LONDON, ENGLAND - AUGUST 12: England bowler James Anderson celebrates the wicket of Murali Vijay, his 100th Test wicket at Lords during day 4 of the Second Test Match between England and India at Lord's Cricket Ground on August 12, 2018 in London, England. (Photo by Stu Forster/Getty Images)

England fast bowler James Anderson is only seven wickets away from becoming the most successful fast bowler in Test Match history.

Sitting at 557 wickets in 141 matches, Anderson is set to overtake Australian Glenn McGrath who currently holds the record with 563 wickets.

McGrath finished his international career for Australia in 2007, and is expected to be dethroned by Anderson, who’ll participate in the fourth test between England and India in Southampton beginning on August 30th.

The Aussie told the Daily Mail he couldn’t be happier his record will be broken.

“I have an awful lot of respect for Jimmy,” McGrath said.

“Good luck to him. I believe once he goes past me he will never be beaten.

“Records are nice and I’ve been very proud to have taken more wickets than any fast bowler in Test history, but any high is there to be beaten and I will be equally proud of Jimmy when he goes past me because the fast bowlers’ union has to stick together, whichever country we come from.”

McGrath has always stated that no modern fast bowler will be able to catch up and overtake the new record Jimmy sets.

“Once Jimmy goes past me it will be interesting to see where he wants to set the bar. With the nature of the game these days, and the amount of Twenty20 cricket, I believe no fast bowler will ever go past him,” McGrath said.

“Being a fast bowler is the toughest job in the game and people do not see the hard work off the field that goes into spending as much time at the top as Jimmy has. We put ourselves through a lot more pain than anyone else.

“So for Anderson to still be at the top of his game after 15 years in international cricket and with so many overs under his belt just shows his work ethic and his physical and mental strength.”

Anderson, 36 years old, just two weeks ago achieved the highest ranking of any bowler for England in their test history, with coach Trevor Bayliss suggesting Anderson could be setting down balls at the age of 40.

However, McGrath was skeptical of those remarks.

“I’m not sure how keen he will be on that but there’s no reason why he can’t go on for some time yet if he still has that passion and drive,” McGrath said.

“He looks in fantastic shape, running around like a young fella, and hasn’t put on any weight. He is clearly as hungry and strong as ever. The fact that Trevor would even suggest reaching 40 and still playing is a big compliment.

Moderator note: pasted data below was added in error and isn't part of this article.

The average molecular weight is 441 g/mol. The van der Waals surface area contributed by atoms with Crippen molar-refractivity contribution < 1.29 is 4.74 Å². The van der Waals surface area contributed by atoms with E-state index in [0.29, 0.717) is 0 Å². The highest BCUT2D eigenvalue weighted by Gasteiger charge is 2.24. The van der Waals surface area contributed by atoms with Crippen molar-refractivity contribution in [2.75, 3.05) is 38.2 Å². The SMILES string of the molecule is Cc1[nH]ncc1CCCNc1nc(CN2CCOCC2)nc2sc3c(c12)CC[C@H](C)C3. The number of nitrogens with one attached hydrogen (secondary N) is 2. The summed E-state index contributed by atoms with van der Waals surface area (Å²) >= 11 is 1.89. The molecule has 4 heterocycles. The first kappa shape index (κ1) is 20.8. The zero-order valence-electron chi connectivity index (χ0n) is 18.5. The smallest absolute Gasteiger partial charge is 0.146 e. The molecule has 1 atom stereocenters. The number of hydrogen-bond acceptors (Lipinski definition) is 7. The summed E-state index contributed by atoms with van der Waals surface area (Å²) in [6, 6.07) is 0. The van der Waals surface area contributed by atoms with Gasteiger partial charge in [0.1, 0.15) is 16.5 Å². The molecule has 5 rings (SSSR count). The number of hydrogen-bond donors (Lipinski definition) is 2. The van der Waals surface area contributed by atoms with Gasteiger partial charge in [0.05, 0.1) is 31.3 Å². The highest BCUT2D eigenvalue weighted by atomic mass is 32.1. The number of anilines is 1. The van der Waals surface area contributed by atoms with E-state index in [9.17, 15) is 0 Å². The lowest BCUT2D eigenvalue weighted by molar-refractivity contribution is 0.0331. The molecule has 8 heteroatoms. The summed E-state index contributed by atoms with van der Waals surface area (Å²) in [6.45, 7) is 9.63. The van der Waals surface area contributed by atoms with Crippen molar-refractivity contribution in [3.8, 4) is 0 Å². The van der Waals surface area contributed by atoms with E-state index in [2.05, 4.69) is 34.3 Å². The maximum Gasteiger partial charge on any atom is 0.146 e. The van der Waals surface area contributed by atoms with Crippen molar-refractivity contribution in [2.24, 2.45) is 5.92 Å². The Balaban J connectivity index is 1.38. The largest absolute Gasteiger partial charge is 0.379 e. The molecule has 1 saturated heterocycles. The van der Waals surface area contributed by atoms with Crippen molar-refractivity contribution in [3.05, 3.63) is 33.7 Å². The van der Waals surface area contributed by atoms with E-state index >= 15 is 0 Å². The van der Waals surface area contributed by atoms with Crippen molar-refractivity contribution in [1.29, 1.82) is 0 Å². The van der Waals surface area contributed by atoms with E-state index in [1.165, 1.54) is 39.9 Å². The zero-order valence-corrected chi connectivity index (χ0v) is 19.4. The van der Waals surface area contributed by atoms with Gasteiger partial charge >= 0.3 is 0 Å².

“I always wondered if I would know the right time to retire. After that first Ashes Test in Brisbane in 2006 I had no intention of stopping. I was still focused and wanted a thousand international wickets. I was still driven.

“Then I went home after that match, went to bed, woke up and it just wasn’t important to me any more. It hit me just like that and I retired from Test cricket at the end of that series after 124 games. I knew it was time to hang the boots up.

“Maybe that will happen with Jimmy but there’s not much sign of it yet. And with the way he’s going it will be up to him to decide how long he goes on for. I can’t imagine any selector being daft enough to call time on him.”

The only criticism over Anderson’s career would be his ability to produce in conditions not suited to fast bowling.

361 of the 557 wickets have been taken in England, along with 21 out of 26 five-wicket hauls, with McGrath saying he does struggle when the bowl isn’t swinging.

“That was certainly the case early in his career but he’s developed his skills as he’s gone on and become much more effective overseas. When Jimmy plays at home with the Dukes ball he’s second to none, but he has had to learn how to operate overseas with the Kookaburra ball that, to me, is not nearly as good to bowl with. It took him a while but he’s done that now,” McGrath said.

“So can Anderson get somewhere close to the three great spinners above me in the all-time wickets table? I reckon that once he’s knocked my tally off the next goal will be 600 wickets and that would be an incredible feat.

“Then you have Anil Kumble on 619 which is feasible but I’m not sure how close Jimmy can get to Shane Warne on 708 or Muttiah Muralitharan on 800. Even someone as great as Anderson will find that a bit of a struggle.”